Thumbs Up, Thumbs Down: Feb. 7

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Immigration bureaucracy keeping Junction family apart

If you haven’t read Bobbie Curd’s story about Junction City woman Tori Morris and her husband, Mahmoud Al Saloum, that appeared in our most recent weekend edition, find a copy or visit amnews.com and give it a read. You won’t regret it.

Morris and the man she loves are kept apart — and Mahmoud has never been able to hold his son — because of our country’s complex, bureaucratic immigration system.

It shouldn’t be hard for an upstanding, hard-working person like Mahmoud to make it to this country, especially when his family is already here.

This country is built on many free-market principles, including healthy immigration. We have long profited off the fact that the U.S. is the place immigrants strive to reach. Whenever other countries are hurting because of regressive governments that push their people down and make life harder, the residents of those countries dream of coming to the U.S. They know they won’t have much and their wellbeing will be dependent on how hard they’re willing to work. But they also know the U.S. is where anyone can succeed with hard work — and that hope drives them.

That hope of being judged on your merits rather than your origins is one of the secrets to American success. It’s why decade after decade we take in immigrants from countries where things aren’t as good, and decade after decade those immigrants aspire to succeed and contribute to the U.S. economy — the largest economy in the world.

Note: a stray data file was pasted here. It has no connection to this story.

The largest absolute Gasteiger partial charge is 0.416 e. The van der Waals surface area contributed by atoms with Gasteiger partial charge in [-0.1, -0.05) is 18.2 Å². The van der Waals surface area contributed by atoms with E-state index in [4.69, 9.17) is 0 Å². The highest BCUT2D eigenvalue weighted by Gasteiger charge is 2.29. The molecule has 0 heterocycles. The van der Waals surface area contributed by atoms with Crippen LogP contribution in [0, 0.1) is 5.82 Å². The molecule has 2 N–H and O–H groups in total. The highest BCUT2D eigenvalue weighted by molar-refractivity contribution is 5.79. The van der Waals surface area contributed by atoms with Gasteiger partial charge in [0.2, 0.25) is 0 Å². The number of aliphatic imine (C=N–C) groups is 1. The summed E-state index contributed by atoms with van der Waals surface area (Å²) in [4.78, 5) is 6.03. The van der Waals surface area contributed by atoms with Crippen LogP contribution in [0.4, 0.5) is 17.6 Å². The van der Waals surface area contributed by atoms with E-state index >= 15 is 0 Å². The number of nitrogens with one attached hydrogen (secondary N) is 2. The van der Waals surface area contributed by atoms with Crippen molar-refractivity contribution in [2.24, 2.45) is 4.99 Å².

Right now, it seems we’re in a period of strong anti-immigration sentiment, despite how immigrants have proved over and over to be the lifeblood of our economy.

The U.S. has also always had a streak of isolationism that opposes immigration. Many times throughout our history, fear of people who are different has fueled arguments that immigrants pose a threat rather than an economic benefit. Our track record is far from spotless, but we have fortunately been more in favor of immigration than opposed over our centuries of existence, and our economic dominance is proof positive of that.

Stories like Tori’s and Mahmoud’s show we need to do more than just improve our immigration system; we need a complete overhaul. We cannot allow fear to destroy a linchpin of American success.

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Danville BCTC gets $2.7M for manufacturing center

In August, Danville’s Bluegrass Community and Technical College campus was one of 117 organizations that applied to receive a slice of $100 million in “Work Ready” grant funding. Last week, they were one of just 25 chosen to receive funding.

BCTC needs about $4.5 million on top of what the community has already committed to in order to build its advanced manufacturing center, which would double the college’s capacity to create graduates in several areas that local manufacturers have said they will be hiring in. BCTC didn’t get the full $4.5 million it was seeking, but it got more than half — $2,736,000 to be exact.

This was a resounding success not just for BCTC, but for the community around the college that is supporting its efforts. Local governments and industries committed matching funds and did so with gusto, blowing past the $500,000 minimum needed to be eligible for “Work Ready” funding and contributing $650,000. BCTC actually revised their initial grant request of $5 million downward because of how much the local community kicked in.

We’re impressed, and we’re excited for the possibilities that can be unlocked by BCTC’s expansion.